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DETERMINED, BUT IN NO GREAT HURRY
Sarah Boxer
August 22, 1988
When she was eight, Monica Seles of Novi Sad, Yugoslavia, visited Monte Carlo with her family. She put a coin in a slot machine, pulled the lever and shut her eyes. Three lemons. Coins rained upon her. Unlike the lever-happy men and women all around her, though, she didn't feed the machine her windfall. She pocketed it.
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August 22, 1988

Determined, But In No Great Hurry

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When she was eight, Monica Seles of Novi Sad, Yugoslavia, visited Monte Carlo with her family. She put a coin in a slot machine, pulled the lever and shut her eyes. Three lemons. Coins rained upon her. Unlike the lever-happy men and women all around her, though, she didn't feed the machine her windfall. She pocketed it.

Curious restraint for a child. But not for Monica, who has resisted numerous temptations since then—not from the slots but from her success at tennis, which seems to be beckoning her down the road to early stardom. Now 14, the 5'5", 100-pound Monica, who's known for her gauche on-court grunting and her mean two-fisted ground strokes, played her first two pro tournaments in March. Alhough she is still an amateur, she turned heads at both.

At the Virginia Slims tournament, in Boca Raton, Fla., Monica beat 35th-ranked Helen Kelesi, 7-6, 6-3, while Steffi Graf and Chris Evert looked on. Then Monica took on Evert, who is 19 years her senior. Monica lost 6-2, 6-1, but Evert conceded the score could easily have been a lot closer. A week later, at the Lipton championships in Key Biscayne, Fla., Monica defeated 140th-ranked Louise Field 6-0, 6-3. In her next match she held three set points against Gabriela Sabatini before succumbing 7-6, 6-3.

True, Monica suffered losses in both events, but what seductive losses they were—like coins from the slots, crying out, "Play harder. Gamble more." However, she refuses to give in to temptation. She says she won't turn professional until she finishes high school, and she won't have played another tournament until the U.S. Open this month. In the meantime she is practicing her serve and volley so they'll be as strong as her ground strokes. "Many people want to be the youngest to do this, the youngest to do that," she says. "I don't want to set records. You can hurt yourself. I just want to be good when I'm 19."

For all her humble talk, Monica is already a lot more than good. Since 1982, when she picked up her first tennis racket, put on a headband and tried to imitate Bjorn Borg, Monica has never lost to anyone her age or younger. At nine, just a year after she started playing, she competed in the Yugoslav 12-and-under girls championships. "She didn't know the rules," says Zoltan, 23, her older brother, co-coach and a former Yugoslav 18-and-under champion. "She was playing the points and not counting. She was always asking me whether she was winning or losing." Monica was winning. She pocketed her victory and returned home to hit more balls against the wall.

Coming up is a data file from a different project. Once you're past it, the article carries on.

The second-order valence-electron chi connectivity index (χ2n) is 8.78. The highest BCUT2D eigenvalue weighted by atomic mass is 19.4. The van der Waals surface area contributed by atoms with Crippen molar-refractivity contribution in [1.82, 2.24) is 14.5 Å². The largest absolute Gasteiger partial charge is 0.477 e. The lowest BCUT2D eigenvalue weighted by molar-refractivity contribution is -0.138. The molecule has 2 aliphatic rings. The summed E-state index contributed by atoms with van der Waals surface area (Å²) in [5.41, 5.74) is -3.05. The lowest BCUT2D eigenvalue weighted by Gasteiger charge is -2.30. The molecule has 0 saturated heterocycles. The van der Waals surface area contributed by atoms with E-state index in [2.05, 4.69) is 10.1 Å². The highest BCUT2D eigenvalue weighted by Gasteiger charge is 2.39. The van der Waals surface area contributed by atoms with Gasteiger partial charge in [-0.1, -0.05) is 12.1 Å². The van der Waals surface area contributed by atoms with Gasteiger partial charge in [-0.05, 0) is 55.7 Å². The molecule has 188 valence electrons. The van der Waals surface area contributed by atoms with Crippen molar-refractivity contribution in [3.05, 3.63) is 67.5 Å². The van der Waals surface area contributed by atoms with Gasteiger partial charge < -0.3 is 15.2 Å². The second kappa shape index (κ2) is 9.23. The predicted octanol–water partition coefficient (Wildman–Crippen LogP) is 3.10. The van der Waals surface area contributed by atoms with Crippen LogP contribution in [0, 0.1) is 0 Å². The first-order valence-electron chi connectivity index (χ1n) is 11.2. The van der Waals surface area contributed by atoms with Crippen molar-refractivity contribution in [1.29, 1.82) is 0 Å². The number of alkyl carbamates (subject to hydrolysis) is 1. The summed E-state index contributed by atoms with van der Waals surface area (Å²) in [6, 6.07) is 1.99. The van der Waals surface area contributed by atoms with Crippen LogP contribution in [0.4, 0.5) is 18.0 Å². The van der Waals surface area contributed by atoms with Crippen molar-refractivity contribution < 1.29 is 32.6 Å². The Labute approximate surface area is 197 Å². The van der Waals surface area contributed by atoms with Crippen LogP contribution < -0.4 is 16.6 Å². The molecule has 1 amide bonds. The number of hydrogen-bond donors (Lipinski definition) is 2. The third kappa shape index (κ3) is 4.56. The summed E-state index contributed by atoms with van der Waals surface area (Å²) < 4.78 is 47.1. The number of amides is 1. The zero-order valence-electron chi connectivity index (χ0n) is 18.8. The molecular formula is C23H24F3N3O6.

Monica reemerged at age 10 in 1984, winning the 12-and-under European championships, in Paris. In 1985 she was named Sportswoman of the Year in Yugoslavia, the first person under the age of 18 ever to be so honored. That same year, as she was winning the Orange Bowl 12-and-under crown in Miami, she was spotted by Nick Bollettieri, coach to such promising players as Andre Agassi.

"I saw this little pip-squeak, no bigger than a tennis racket," says Bollettieri, "and she was beating the heck out of everyone." Well, that sealed it. Nothing would do but for Monica to enroll at the Nick Bollettieri Tennis Academy in Bradenton, Fla., on scholarship.

In 1986, Monica moved from Novi Sad to Bradenton, accompanied by Zoltan, who was fresh out of the army. Homesick and missing yogurt, ?evap?i ?i (a dish made of ground lamb and beef) and snow, the two awaited their parents' arrival. Monica and Zoltan lived at the academy.

Six months later their mother, Ester, took a two-year leave from her job as a computer programmer, and their father, Karolj, once a triple jump champ in Yugoslavia, put down his work as a cartoonist and documentary filmmaker. They closed their three houses—two in Novi Sad and a vacation home in the country—and moved into a two-bedroom apartment in Bradenton without knowing a syllable of English. Of life in Florida, where tiny lizards slither underfoot, rich children play tennis all day and summer never leaves. Karolj, whose English is coming along, says, "I am on the moon."

But the strange surroundings haven't deterred the Seleses from their mission to make Monica into a great player. "Rarely have I seen a family so focused." says Ted Meekma, executive director of Bollettieri's academy. "They are very dedicated, very ritualistic in the way they train, and very patient."

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